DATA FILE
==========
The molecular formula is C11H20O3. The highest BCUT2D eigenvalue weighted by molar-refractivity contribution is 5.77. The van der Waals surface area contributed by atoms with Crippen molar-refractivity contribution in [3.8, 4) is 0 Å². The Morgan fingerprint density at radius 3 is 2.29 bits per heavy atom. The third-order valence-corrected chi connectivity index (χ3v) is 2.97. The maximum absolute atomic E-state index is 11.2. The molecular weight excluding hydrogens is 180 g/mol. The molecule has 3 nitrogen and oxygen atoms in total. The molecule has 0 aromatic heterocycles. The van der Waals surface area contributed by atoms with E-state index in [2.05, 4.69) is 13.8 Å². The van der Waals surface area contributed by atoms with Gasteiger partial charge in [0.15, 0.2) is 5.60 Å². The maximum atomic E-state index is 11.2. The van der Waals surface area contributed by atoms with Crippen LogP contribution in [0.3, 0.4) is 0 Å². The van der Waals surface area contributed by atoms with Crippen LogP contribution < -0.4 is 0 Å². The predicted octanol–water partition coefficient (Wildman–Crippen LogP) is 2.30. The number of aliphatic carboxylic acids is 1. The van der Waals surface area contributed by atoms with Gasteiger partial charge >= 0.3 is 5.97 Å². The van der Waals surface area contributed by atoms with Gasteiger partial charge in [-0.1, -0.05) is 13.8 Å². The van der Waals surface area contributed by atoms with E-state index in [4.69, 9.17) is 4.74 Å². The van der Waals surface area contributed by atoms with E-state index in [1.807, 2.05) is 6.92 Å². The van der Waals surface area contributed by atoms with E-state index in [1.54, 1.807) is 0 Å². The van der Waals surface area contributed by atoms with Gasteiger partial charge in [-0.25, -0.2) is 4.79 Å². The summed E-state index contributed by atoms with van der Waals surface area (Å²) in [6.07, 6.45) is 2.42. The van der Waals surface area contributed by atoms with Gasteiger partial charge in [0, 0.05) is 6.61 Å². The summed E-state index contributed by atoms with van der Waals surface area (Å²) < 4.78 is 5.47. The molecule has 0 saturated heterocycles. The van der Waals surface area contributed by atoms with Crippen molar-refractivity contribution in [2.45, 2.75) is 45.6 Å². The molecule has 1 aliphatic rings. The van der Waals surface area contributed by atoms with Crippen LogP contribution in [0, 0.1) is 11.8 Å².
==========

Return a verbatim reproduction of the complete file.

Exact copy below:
The molecular formula is C11H20O3. The highest BCUT2D eigenvalue weighted by molar-refractivity contribution is 5.77. The van der Waals surface area contributed by atoms with Crippen molar-refractivity contribution in [3.8, 4) is 0 Å². The Morgan fingerprint density at radius 3 is 2.29 bits per heavy atom. The third-order valence-corrected chi connectivity index (χ3v) is 2.97. The maximum absolute atomic E-state index is 11.2. The molecular weight excluding hydrogens is 180 g/mol. The molecule has 3 nitrogen and oxygen atoms in total. The molecule has 0 aromatic heterocycles. The van der Waals surface area contributed by atoms with E-state index in [2.05, 4.69) is 13.8 Å². The van der Waals surface area contributed by atoms with Gasteiger partial charge in [0.15, 0.2) is 5.60 Å². The maximum atomic E-state index is 11.2. The van der Waals surface area contributed by atoms with Crippen LogP contribution in [0.3, 0.4) is 0 Å². The van der Waals surface area contributed by atoms with Crippen LogP contribution < -0.4 is 0 Å². The predicted octanol–water partition coefficient (Wildman–Crippen LogP) is 2.30. The number of aliphatic carboxylic acids is 1. The van der Waals surface area contributed by atoms with Gasteiger partial charge >= 0.3 is 5.97 Å². The van der Waals surface area contributed by atoms with Gasteiger partial charge in [-0.1, -0.05) is 13.8 Å². The van der Waals surface area contributed by atoms with E-state index in [4.69, 9.17) is 4.74 Å². The van der Waals surface area contributed by atoms with E-state index in [1.807, 2.05) is 6.92 Å². The van der Waals surface area contributed by atoms with E-state index in [1.54, 1.807) is 0 Å². The van der Waals surface area contributed by atoms with Gasteiger partial charge in [-0.25, -0.2) is 4.79 Å². The summed E-state index contributed by atoms with van der Waals surface area (Å²) in [6.07, 6.45) is 2.42. The van der Waals surface area contributed by atoms with Gasteiger partial charge in [0, 0.05) is 6.61 Å². The summed E-state index contributed by atoms with van der Waals surface area (Å²) < 4.78 is 5.47. The molecule has 0 saturated heterocycles. The van der Waals surface area contributed by atoms with Crippen molar-refractivity contribution in [2.45, 2.75) is 45.6 Å². The molecule has 1 aliphatic rings. The van der Waals surface area contributed by atoms with Crippen LogP contribution in [0, 0.1) is 11.8 Å².